MiniTutorial - HamFests!
(Aka Swapfests, aka Electronics Fleamarkets)
I run into a lot of students and other financially-challenged folk
who find it hard to stay on the 'net sometimes. Well, in terms of accessing
the net (getting a cable modem, etc), I can't be much help, but I have
become a bit of a scrounger when it comes to finding cheap (and I mean
CHEAP - $20, $30) working computers to use as terminals to the 'net.
These aren't dream systems by any means, but they will allow you to
dial up and get back on the net to participate in your MUSHing/Mooing/Mudding/IRC/WebBoards/Chats/Websurfing.
STEP ONE - Find your local HAMFEST
<- has a search feature
<- Has a list of New England Fleas
What, praytell, is a Hamfest? Does it involve pork? Oh,
how I wish...but no. (Although, the sausage sandwiches at the Flea
at MIT are to die for! At this point, since my house is full of
old PI's and PII's and parts already, I go to that show just for the
sausage sandwiches. Word of caution though: The coffee will kill you.
Skip the coffee. Really. No kidding.)
These shows started as Ham Radio rallies/shows where people could buy
and sell electronics. Computers, being electronical in nature, have
ended up there. Now you can find anything from electronics bits and
pieces from the turn of the century, to military-specification laser
equipment and opticals, motors and controllers for things like making
Battlebots, to...my favorite...old computers and parts from any era.
STEP TWO - Go to the Hamfest
How to Shop at a Hamfest
The show I go to most often is the Flea at MIT, but my good friend
Ian goes to lots of Hamfests all over the region and this was his advice
#1 - Cash! Cash is the coin of the realm, from what I've seen.
Bring lots of small bills and then some $20's depending on what you're
in the market for. I usually go with about $50 to $60 bucks, but I've
gone with as little as $20 and still had a great time.
#2 - Haggle! Be ready to haggle a bit if you want a lower price
-- you *can* haggle. That's the other really fun thing about Hamfests.
They have this weird open-air-market-in-Bali-meets-Star-Wars-Canteena
thing going on about them. A little psychology can go far at a hamfest
too. If you see two things on a table that you like, you can often shave
several dollars off the price by offering to buy both but with about
20-25% lower on the combined price. Have your cash out in your hand,
visible, while you haggle. This may cause the seller to be more excited
(seeing the money right there, and thinking about all the junk he won't
have to haul home if you buy it...)
#3 - Know the Language! Tested = works. Untested = Broken. Not
everyone is honest and you'll be taking some risks, but generally, folks
are honest. If you have misgivings, try to get a card or contact info
for the person you're buying from. Soemtimes they'll make good if it
turns out something you bought didn't work.
#4 - Spend the Day! At the start of the day, the good stuff
hasn't been snatched up yet. At MiT, the Swapfest starts at 9 and ends
by about 1 or 2. Food is available for sale, and it's GREAT food, so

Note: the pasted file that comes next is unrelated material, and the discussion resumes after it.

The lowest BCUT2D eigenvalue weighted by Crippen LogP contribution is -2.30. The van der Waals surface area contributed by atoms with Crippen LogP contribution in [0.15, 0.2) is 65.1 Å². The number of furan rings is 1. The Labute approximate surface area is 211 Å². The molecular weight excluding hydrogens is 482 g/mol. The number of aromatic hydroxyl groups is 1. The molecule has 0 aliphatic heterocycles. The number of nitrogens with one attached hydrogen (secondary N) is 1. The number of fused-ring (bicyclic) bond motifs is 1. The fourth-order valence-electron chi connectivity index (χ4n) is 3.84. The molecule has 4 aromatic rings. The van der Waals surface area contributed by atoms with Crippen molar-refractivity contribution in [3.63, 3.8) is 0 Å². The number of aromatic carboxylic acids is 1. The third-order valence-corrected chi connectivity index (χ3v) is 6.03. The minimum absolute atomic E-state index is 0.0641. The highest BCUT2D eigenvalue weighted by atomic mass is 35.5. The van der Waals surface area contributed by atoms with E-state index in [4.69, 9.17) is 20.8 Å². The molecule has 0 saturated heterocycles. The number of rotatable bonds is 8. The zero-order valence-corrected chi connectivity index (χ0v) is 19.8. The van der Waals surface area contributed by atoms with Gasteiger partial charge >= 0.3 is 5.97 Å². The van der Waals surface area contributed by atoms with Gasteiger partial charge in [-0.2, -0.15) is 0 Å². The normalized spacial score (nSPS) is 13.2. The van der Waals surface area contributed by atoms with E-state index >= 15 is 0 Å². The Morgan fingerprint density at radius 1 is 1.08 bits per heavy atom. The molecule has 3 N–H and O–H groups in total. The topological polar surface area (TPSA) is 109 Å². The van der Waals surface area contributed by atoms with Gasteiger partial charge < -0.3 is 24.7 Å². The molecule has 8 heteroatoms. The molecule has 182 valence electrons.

you can make a very pleasant day of it. We try to get there at 8:30
and get in to see the really cool stuff before it gets bought and carted
off (like this parabolic mirror that when it caught the sunlight, you
could hold a piece of paper up at the focus point and it would instantly
burst into flames! Fun!) And, there's not just electronics. I got a
set of real dental tools to use for sculpture, and there's lots of raw
materials - tubes, pipes, wires, do-dads - that are great for art. I
got a beautiful gem-stone-button calculator for my daughter for $1,
and an AM/FM radio for free too, once. :)
At the end of the day, you're going to see prices start to really drop,
and FREE STUFF getting put out in the front of tables, or at
a little area down by the exit. I have gotten 2 perfectly good WORKING
14" MONITORS form the free pile, and my friend Ian got several
cables worth $80-$100 EACH from a box in a parking lot marked 'Free'.
Folks don't know what they have, oftentimes.
If you're really just there to get cheap and free stuff and are crunched
for time, just go from noon to 2... but I like to spend the whole day
just browsing and savoring the experience.
STEP 3 - Get your Goodies home and Test 'em Out!
Be Ready for Surprises when you get home! Good and bad. I have
had $60 machines come home and turn out to be end-tables (like my HP
Vectra -- bastard who sold it to me was a lying sack of...well, you
know.) And, I've had $20 purchases turn out to be solid gold (like that
happy little pentium I have humming away upstairs. It was in complete
working order, from the CD-ROM and network card, 64 megs of RAM right
down to the 1 gig hard drive. TWENTY FREAKIN' BUCKS!)
Plug it all in and see if it works. If it does, you're golden! You
can get back on the 'net and use this computer as a backup until you
can get a serious system back online.
They almost always have some outdated version of Windows on them...
Usually Windows 95 or Windows 3.1. This is enough to get you on the
If it doesn't have an operating system, be sure to pick up a copy of
Debian or FreeBSD or some other Linux based operating system at the
show. At MIT, there's a table where folks are selling the open source
OSs. I recommend FreeBSD because it requires so little RAM to run (8
megs to install, 4 to run), but I've heard great things about Mandrake
That's it! :)
So, there ya have it. MIT's last hamfest of the year is going to be
next weekend, Sunday October 20th. I'll be there. I'll be the short
lady with the sausage sandwich and no coffee. :)